‘Restless sex drive’ may be driving Australian marsupial towards extinction
A restless sex drive may be driving an Australian marsupial – roughly the size of a small cat – towards extinction, revealed a news study, the findings of which could help in better conservation practices for the species.
The Northern quoll is the largest-known mammal that invests all its energy into just one breeding season.
Previous studies have shown these marsupials mate themselves to death in one season and do not survive to breed again, while females of the species generally live and reproduce for up to four years.
However, until now, the cause of the males’ death has largely remained unclear, said scientists, including those from the University of the Sunshine Coast in Australia.
The research, published on Wednesday in the journal Royal Society Open Science, found that the males of the species may not be getting enough sleep, contributing to their post-breeding die-off.
“They cover large distances to mate as often as possible and it seems that their drive is so strong that they forgo sleeping to spend more time searching for females,” study co-author Christofer Clemente explained.
The male quolls lose weight, become aggressive and appear to be reckless when it comes to their survival.
“Something is definitely causing their health to fail after just one season and we think it is linked to sleep deprivation,” Dr Clemente said.
“The dangers of a lack of sleep are well documented in rodents, and many of the traits associated with sleep deprivation we see in male quolls, and not in females,” he added.
As the breeding season approaches, the male quolls “let themselves go” with respect to their appearance, spending less time grooming, according to scientists.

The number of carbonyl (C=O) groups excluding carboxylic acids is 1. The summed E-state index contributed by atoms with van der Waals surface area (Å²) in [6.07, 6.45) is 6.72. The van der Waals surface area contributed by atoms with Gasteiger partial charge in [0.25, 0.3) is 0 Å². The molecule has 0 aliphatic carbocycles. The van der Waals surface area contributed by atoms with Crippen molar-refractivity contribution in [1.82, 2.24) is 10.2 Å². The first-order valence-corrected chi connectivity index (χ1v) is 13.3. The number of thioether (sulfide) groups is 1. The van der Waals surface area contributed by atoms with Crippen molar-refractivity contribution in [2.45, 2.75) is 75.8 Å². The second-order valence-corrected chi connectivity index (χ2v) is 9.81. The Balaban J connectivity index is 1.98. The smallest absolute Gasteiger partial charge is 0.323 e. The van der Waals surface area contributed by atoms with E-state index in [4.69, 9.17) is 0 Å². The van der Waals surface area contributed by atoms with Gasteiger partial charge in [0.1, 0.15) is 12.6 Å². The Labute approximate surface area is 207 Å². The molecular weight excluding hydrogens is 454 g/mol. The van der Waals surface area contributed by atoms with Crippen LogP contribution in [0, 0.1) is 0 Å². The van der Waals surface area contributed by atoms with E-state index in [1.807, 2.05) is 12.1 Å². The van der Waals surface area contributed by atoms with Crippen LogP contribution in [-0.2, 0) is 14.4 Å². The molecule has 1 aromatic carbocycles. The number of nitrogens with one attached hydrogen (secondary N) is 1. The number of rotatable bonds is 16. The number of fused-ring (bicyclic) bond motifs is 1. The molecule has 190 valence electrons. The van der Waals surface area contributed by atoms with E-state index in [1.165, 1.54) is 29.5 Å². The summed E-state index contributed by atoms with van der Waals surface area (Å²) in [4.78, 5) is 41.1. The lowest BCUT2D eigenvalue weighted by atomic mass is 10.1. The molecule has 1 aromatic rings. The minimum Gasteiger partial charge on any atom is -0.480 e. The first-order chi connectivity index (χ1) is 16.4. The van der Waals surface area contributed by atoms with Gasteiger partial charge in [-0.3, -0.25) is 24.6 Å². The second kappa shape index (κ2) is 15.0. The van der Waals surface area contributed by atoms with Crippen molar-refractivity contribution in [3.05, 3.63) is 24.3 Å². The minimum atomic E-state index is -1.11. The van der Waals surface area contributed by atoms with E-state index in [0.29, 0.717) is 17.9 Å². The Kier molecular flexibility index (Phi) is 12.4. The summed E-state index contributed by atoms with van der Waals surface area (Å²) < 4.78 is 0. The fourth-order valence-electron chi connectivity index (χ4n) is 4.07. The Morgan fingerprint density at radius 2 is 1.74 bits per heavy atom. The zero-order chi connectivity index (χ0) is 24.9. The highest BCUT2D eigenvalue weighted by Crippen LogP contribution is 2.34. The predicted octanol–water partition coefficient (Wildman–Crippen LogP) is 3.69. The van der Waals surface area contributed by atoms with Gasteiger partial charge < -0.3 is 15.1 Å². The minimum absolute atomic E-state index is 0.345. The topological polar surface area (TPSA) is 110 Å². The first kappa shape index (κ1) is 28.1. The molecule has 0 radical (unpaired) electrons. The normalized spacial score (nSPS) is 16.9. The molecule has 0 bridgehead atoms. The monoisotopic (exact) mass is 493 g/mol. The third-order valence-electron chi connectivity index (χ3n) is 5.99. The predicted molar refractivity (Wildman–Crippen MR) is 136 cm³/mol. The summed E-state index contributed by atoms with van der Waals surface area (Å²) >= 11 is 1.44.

The conditions of these marsupials during this period declines with a notable increase in parasites, the study noted.
“Reduced resting behaviour among males could explain the post-breeding death as the deterioration in appearance reflects that reported for sleep-deprived rodents,” researchers wrote in the study.
“Male Northern quolls breed for one season, while females can breed for up to four, so this suggested that if no difference was detected in their daily behaviours that they perish due to an unexplored aspect of their physiology,” said Joshua Gaschk, another author of the study.
Instead, scientists discovered male and female quoll behaviours differed significantly in many ways.
They found the males spent less time sleeping and resting than females and also walked more, travelling much longer distances.
Citing an example, two males in the study named Moimoi and Cayless moved for over 10km and 9 km each in one night – an equivalent of around 35-40km in human distance based on average stride length.
The males also appeared to be more vigilant when it came to grooming, feeding and protecting themselves from predators, said scientists.
“Sleep deprivation, and associated symptoms for a prolonged duration would make recuperation impossible and could explain the causes of death recorded in the males after breeding season,” Mr Gaschk explained.
“They become easy prey, are unable to avoid vehicle collisions, or simply die from exhaustion,” he added.
Scientists called for further studies to provide more insights into the effect of sleep deprivation on quolls.
“We want to determine if sleep deprivation is experienced by other family members, such as opossums, antechinus (marsupial mice) and Tasmanian Devils,” Mr Gaschk said.
“If male Northern quolls forgo sleep to the detriment of their survival, [they] become an excellent model species for the effects of sleep deprivation on body function,” he added.